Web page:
Malaysian customs have seized 24 tonnes of unprocessed elephant tusks worth almost $20 million, the largest haul in the country to date, officials said Tuesday.
Some 1,500 tusks hidden in two containers were discovered by customs officials at the country's main port of Klang, in the western state of Selangor.
The tusks had been hidden within pieces of timber inside the containers, which had originated from the west African nation of Togo.
State customs director Azis Yaacub said in a statement that the cargo had been transferred from one ship to another in Spain and was believed to be headed to China.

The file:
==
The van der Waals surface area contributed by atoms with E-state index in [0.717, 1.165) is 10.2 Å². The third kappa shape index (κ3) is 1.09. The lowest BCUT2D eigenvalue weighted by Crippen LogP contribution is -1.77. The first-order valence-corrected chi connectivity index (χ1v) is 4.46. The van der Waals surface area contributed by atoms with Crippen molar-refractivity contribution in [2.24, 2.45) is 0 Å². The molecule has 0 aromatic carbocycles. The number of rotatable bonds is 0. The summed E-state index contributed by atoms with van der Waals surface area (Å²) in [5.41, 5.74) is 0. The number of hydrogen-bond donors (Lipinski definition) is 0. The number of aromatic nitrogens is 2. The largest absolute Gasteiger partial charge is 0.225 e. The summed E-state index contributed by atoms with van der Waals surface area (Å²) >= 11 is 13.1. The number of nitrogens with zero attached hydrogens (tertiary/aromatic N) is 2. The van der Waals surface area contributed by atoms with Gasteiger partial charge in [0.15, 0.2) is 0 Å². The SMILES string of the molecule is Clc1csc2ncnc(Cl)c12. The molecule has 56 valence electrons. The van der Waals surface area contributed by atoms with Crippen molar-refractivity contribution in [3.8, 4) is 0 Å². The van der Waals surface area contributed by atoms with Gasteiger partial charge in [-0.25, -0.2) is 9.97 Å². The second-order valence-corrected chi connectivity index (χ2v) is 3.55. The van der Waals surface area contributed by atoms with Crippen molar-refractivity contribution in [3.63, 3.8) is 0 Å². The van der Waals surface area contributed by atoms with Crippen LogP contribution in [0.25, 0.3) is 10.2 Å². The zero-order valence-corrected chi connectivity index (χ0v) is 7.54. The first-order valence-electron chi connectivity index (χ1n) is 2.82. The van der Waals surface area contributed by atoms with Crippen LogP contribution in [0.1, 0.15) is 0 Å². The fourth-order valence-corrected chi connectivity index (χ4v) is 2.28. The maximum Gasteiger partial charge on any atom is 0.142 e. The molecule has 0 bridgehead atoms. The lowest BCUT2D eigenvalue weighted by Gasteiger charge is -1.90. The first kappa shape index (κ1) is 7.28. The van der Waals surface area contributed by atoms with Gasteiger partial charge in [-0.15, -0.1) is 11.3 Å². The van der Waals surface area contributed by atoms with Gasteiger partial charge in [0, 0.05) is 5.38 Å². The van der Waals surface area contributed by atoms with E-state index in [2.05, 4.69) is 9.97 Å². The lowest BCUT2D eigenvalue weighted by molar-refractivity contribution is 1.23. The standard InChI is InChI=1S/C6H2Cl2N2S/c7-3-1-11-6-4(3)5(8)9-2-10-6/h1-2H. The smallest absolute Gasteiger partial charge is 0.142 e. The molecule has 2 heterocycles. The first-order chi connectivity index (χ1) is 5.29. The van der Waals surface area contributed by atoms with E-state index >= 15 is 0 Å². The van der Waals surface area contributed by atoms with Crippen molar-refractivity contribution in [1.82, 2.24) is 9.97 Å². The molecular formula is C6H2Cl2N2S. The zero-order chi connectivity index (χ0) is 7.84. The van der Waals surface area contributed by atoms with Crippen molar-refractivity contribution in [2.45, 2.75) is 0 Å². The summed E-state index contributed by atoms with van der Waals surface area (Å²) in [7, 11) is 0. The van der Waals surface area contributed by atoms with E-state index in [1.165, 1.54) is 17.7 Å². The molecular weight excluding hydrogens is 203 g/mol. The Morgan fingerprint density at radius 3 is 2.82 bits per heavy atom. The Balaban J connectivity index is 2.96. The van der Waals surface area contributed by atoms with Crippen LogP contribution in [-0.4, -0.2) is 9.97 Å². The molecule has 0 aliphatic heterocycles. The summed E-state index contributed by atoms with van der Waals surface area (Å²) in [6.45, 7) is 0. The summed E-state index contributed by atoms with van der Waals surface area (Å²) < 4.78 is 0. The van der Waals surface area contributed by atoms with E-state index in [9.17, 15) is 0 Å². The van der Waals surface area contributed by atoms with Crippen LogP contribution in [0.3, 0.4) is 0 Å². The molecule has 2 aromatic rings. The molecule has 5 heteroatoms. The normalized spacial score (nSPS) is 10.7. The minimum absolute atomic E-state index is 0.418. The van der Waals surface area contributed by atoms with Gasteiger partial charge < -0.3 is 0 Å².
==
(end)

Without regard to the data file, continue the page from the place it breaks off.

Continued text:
"The two containers were found to be filled with sawn timber. Inside the wood there were secret compartments that were filled with elephant tusks," he said.
The haul is worth 60 million ringgit, which amounts to $19.6 million. Officials said that the seizure on December 7 was the fourth in the past year and was larger than the other three combined.
Wildlife trade-monitoring network TRAFFIC has described Malaysia as a major hub for illicit wildlife products.
International trade in elephant ivory was banned in 1990 with rare exceptions, such as auctions of tusks from elephants that have died naturally, or that have been seized from poachers in Namibia, Botswana and South Africa.
However, the ivory trade has grown globally since 2004, largely due to demand in China, where it is used in traditional medicine.
According to the World Wildlife Fund, African elephant populations may have been as high as five million in the first part of the 20th century, but their numbers could now be as low as 470,000.
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